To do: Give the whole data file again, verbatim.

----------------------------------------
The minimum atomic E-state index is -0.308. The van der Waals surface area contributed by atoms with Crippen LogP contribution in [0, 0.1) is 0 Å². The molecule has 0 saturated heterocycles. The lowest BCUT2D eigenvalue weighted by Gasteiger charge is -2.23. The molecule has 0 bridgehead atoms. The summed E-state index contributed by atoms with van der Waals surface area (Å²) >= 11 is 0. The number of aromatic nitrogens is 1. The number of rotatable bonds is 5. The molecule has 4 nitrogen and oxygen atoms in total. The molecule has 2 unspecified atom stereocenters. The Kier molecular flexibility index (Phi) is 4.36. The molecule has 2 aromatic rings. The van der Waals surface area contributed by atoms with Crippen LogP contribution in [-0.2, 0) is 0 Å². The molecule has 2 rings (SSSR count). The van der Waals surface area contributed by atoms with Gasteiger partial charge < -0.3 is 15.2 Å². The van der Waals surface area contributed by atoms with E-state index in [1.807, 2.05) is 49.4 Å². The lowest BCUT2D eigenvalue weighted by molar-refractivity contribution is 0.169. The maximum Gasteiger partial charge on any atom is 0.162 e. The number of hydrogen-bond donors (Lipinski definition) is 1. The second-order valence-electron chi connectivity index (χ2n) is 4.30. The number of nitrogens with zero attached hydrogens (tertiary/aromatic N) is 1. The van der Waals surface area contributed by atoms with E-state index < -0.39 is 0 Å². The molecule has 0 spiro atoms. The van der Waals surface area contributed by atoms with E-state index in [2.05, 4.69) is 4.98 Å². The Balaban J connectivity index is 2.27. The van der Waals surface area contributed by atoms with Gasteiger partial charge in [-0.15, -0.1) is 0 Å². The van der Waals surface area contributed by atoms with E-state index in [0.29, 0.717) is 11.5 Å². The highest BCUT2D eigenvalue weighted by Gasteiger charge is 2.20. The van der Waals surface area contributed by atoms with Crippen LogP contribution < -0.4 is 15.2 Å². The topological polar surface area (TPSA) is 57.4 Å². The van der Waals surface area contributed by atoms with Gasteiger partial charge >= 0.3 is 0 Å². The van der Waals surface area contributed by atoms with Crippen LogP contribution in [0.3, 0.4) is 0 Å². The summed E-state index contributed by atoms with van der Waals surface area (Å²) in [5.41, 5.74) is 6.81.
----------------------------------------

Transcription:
The minimum atomic E-state index is -0.308. The van der Waals surface area contributed by atoms with Crippen LogP contribution in [0, 0.1) is 0 Å². The molecule has 0 saturated heterocycles. The lowest BCUT2D eigenvalue weighted by Gasteiger charge is -2.23. The molecule has 0 bridgehead atoms. The summed E-state index contributed by atoms with van der Waals surface area (Å²) >= 11 is 0. The number of aromatic nitrogens is 1. The number of rotatable bonds is 5. The molecule has 4 nitrogen and oxygen atoms in total. The molecule has 2 unspecified atom stereocenters. The Kier molecular flexibility index (Phi) is 4.36. The molecule has 2 aromatic rings. The van der Waals surface area contributed by atoms with Crippen LogP contribution in [-0.2, 0) is 0 Å². The molecule has 2 rings (SSSR count). The van der Waals surface area contributed by atoms with Gasteiger partial charge < -0.3 is 15.2 Å². The van der Waals surface area contributed by atoms with E-state index in [1.807, 2.05) is 49.4 Å². The lowest BCUT2D eigenvalue weighted by molar-refractivity contribution is 0.169. The maximum Gasteiger partial charge on any atom is 0.162 e. The number of hydrogen-bond donors (Lipinski definition) is 1. The second-order valence-electron chi connectivity index (χ2n) is 4.30. The number of nitrogens with zero attached hydrogens (tertiary/aromatic N) is 1. The van der Waals surface area contributed by atoms with E-state index < -0.39 is 0 Å². The molecule has 0 spiro atoms. The van der Waals surface area contributed by atoms with E-state index in [2.05, 4.69) is 4.98 Å². The Balaban J connectivity index is 2.27. The van der Waals surface area contributed by atoms with Gasteiger partial charge in [-0.15, -0.1) is 0 Å². The van der Waals surface area contributed by atoms with E-state index in [0.29, 0.717) is 11.5 Å². The highest BCUT2D eigenvalue weighted by Gasteiger charge is 2.20. The van der Waals surface area contributed by atoms with Crippen LogP contribution < -0.4 is 15.2 Å². The topological polar surface area (TPSA) is 57.4 Å². The van der Waals surface area contributed by atoms with Gasteiger partial charge >= 0.3 is 0 Å². The van der Waals surface area contributed by atoms with Crippen LogP contribution in [0.3, 0.4) is 0 Å². The summed E-state index contributed by atoms with van der Waals surface area (Å²) in [5.41, 5.74) is 6.81.